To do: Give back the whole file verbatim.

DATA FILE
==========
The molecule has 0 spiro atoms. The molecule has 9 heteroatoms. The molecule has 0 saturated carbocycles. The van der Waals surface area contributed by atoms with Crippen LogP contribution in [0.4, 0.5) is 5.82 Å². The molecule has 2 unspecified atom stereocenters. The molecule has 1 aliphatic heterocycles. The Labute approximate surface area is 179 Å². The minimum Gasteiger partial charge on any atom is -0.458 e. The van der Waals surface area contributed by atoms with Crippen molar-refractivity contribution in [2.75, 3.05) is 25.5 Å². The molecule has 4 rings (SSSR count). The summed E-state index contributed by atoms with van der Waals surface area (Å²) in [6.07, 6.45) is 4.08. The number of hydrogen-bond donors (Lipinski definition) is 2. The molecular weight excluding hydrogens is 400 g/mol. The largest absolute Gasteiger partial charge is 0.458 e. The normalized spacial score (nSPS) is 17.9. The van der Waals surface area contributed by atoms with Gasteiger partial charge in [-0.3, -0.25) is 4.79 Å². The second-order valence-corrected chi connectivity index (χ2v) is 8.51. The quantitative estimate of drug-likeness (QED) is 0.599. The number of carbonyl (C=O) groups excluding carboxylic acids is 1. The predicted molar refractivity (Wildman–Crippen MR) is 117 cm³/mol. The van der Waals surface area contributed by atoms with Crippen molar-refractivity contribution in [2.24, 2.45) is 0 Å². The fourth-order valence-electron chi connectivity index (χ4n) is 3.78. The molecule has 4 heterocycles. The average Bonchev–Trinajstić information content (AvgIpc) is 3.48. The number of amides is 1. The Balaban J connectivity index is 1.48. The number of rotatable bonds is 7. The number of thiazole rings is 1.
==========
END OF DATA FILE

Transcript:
The molecule has 0 spiro atoms. The molecule has 9 heteroatoms. The molecule has 0 saturated carbocycles. The van der Waals surface area contributed by atoms with Crippen LogP contribution in [0.4, 0.5) is 5.82 Å². The molecule has 2 unspecified atom stereocenters. The molecule has 1 aliphatic heterocycles. The Labute approximate surface area is 179 Å². The minimum Gasteiger partial charge on any atom is -0.458 e. The van der Waals surface area contributed by atoms with Crippen molar-refractivity contribution in [2.75, 3.05) is 25.5 Å². The molecule has 4 rings (SSSR count). The summed E-state index contributed by atoms with van der Waals surface area (Å²) in [6.07, 6.45) is 4.08. The number of hydrogen-bond donors (Lipinski definition) is 2. The molecular weight excluding hydrogens is 400 g/mol. The largest absolute Gasteiger partial charge is 0.458 e. The normalized spacial score (nSPS) is 17.9. The van der Waals surface area contributed by atoms with Gasteiger partial charge in [-0.3, -0.25) is 4.79 Å². The second-order valence-corrected chi connectivity index (χ2v) is 8.51. The quantitative estimate of drug-likeness (QED) is 0.599. The number of carbonyl (C=O) groups excluding carboxylic acids is 1. The predicted molar refractivity (Wildman–Crippen MR) is 117 cm³/mol. The van der Waals surface area contributed by atoms with Crippen molar-refractivity contribution in [2.24, 2.45) is 0 Å². The fourth-order valence-electron chi connectivity index (χ4n) is 3.78. The molecule has 4 heterocycles. The average Bonchev–Trinajstić information content (AvgIpc) is 3.48. The number of amides is 1. The Balaban J connectivity index is 1.48. The number of rotatable bonds is 7. The number of thiazole rings is 1.